Games are fine but the business isn't - Rami Ismail

"We talk about the funny bugs in a Ubisoft game for weeks, but take months to respond to harassment happening straight under our nose."

Vlambeer's Rami Ismail (Ridiculous Fishing, Luftrauser) has become one of the bigger names in the indie development scene in recent years, and the developer is not afraid to speak his mind on important issues affecting game creators and the industry at large. In a new blog post, "Everything is not fine and that's fine," Ismail takes the industry to task while also celebrating its many achievements. The crux of the issue for Ismail is that the industry spends too much time thumping and puffing up its chest and far too little time being introspective.

"We're in a creative industry. Of all people, we should know the way we get better isn't through celebrating our successes, but by reflecting on our failures," he says. "We're in this industry because we see something special in this medium. We don't have to brag. We don't have to prove ourselves. We don't have to create heroic mythologies to justify our existence. We're here because we care. We need to acknowledge our failures so that we can learn."

In the post - which is well worth reading in full - Ismail laments the state of AAA, of mobile, of Kickstarter (which he calls a "cruel joke"), and the fragmented media landscape, but perhaps most important of all is what he notes about the problems the industry has faced with harassment and a lack of diversity.

"We're trying, as an industry, we're trying so fucking hard to just be fine. We talk about our successes and our achievements, but we shun mentioning our failures. We talk about the funny bugs in a Ubisoft game for weeks, but take months to respond to harassment happening straight under our nose," he notes.

"we're dealing with people that represent some of the worst distrust and hatred we've seen in the history of the medium. But the medium itself is fine"

"You know what is a failure? That our audiences still believe a game as Destiny is not a risky proposition. Five hundred million dollars, assigned to a project that is an entirely unproven property years ago, with a projected dependency on non-existent internet infrastructure, for consoles that didn't even exist back then.

"You know what is a failure? That when I travel, a complaint I hear more often than not is that people around non-Western world feel excluded from not just the industry - but from the word diversity. While we always define what type of discrimination we face - be it sexism or racism or anything else - we're sloppy enough to not identify what type of diversity we mean when we speak of it.

"You know what is a failure? That rather than pricing our games at the price we believe is right for our work, we price our games where we believe it'll sell. In our blind rush to make ends meet, we're continuously hurting both ourselves and others. The expectation of what you'll get for a dollar has gotten so out of proportion, that on mobile you can't even say 'what you'll get for a dollar' anymore, because that's too expensive already. Games launch in bundles, are fine with pricing down over three quarters of the value to get some eyes on the game and are made to bid against each other in terms of how deep we'll go for major sale events."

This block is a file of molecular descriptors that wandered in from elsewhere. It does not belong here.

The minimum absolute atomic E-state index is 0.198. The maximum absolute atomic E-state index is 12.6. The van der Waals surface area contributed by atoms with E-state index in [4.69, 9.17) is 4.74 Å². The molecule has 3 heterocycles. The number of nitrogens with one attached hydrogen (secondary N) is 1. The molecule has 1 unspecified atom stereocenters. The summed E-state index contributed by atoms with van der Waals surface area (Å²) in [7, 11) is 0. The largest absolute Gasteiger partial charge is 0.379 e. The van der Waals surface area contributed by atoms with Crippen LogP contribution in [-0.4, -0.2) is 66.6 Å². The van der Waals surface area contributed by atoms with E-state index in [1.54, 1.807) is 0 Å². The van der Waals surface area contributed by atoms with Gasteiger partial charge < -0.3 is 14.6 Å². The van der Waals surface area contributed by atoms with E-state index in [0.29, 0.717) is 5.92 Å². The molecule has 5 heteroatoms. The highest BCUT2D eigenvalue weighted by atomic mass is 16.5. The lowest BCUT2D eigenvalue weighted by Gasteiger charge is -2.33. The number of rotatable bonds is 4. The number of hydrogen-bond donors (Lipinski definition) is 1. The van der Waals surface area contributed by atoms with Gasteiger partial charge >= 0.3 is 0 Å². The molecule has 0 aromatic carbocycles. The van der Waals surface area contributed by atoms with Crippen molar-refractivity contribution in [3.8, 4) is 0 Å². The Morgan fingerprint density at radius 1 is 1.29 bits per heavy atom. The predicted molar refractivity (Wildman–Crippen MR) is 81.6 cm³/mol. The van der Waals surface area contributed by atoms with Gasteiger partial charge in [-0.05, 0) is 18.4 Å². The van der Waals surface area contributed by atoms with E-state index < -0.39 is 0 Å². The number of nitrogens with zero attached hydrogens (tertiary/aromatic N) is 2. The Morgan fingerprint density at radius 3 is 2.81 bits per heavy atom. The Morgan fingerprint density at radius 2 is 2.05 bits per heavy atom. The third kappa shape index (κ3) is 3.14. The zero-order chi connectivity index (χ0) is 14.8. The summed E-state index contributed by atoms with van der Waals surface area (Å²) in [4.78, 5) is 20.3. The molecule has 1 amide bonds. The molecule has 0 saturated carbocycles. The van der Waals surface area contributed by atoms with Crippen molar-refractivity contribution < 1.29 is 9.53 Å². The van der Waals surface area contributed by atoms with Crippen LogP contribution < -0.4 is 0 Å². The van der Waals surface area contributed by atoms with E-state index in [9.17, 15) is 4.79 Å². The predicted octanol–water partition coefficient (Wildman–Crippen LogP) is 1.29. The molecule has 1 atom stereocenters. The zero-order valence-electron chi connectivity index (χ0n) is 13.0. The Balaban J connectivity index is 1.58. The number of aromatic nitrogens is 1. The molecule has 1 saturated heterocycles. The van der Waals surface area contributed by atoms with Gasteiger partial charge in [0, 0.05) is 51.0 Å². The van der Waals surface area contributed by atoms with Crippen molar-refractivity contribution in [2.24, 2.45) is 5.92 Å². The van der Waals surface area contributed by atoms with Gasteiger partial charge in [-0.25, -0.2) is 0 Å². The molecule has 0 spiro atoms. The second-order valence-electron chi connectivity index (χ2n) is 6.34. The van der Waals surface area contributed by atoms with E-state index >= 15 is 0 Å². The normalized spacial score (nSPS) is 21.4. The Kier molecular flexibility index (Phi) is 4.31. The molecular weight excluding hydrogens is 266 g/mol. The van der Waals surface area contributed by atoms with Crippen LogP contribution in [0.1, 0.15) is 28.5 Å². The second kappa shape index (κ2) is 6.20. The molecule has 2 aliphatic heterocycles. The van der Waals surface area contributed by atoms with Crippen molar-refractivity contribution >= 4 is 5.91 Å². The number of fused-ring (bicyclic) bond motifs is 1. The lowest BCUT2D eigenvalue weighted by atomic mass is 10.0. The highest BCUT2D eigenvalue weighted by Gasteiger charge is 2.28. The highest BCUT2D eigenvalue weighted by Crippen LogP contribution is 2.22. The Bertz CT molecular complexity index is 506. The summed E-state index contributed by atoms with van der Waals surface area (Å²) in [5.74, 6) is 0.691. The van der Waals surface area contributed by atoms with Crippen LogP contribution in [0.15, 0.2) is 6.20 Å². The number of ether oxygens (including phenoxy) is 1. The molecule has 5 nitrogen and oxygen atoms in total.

All this negativity isn't meant to put people off games themselves, however. In fact, as frustrated as Ismail is with the business of games, he's equally happy with the state of game creation.

"We are making beautiful games. The quality of games has increased so rapidly, in AAA, in indie, in mobile. Games are fine. Games, that what we're here for - games are just fine, and they're getting better every day. Game development is fine. Maybe as an industry, we're not doing great right this moment. Maybe, as a community of creators and enthusiasts, we're dealing with people that represent some of the worst distrust and hatred we've seen in the history of the medium. But the medium itself is fine," he says.

"I'm nothing but optimistic about the future of this medium, of this industry. It might not survive in its exact current form. It might not be all the same people. It might not be me, and it might not be you. Or we might be fine, or we might be doing something else. When people ask me whether the industry is headed for another 1983, I wonder where they were looking when we crashed over and over again in the past few years. Where do you think premium on mobile went? Did you miss the mid-budget console game go extinct between today and five years ago? There won't be the spectacular train wreck in slow motion that everybody seems to be expecting. We lose some things, and then celebrate other things to ignore that and just be fine."

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Latest comments (1)

Ron Dippold Software/Firmware Engineer 6 years ago
Those people have always been in this industry though. It's just the first time the industry has actually considered it a problem. Yes, it's ugly right now, like lancing a boil, but it's hopeful for that optimistic future.
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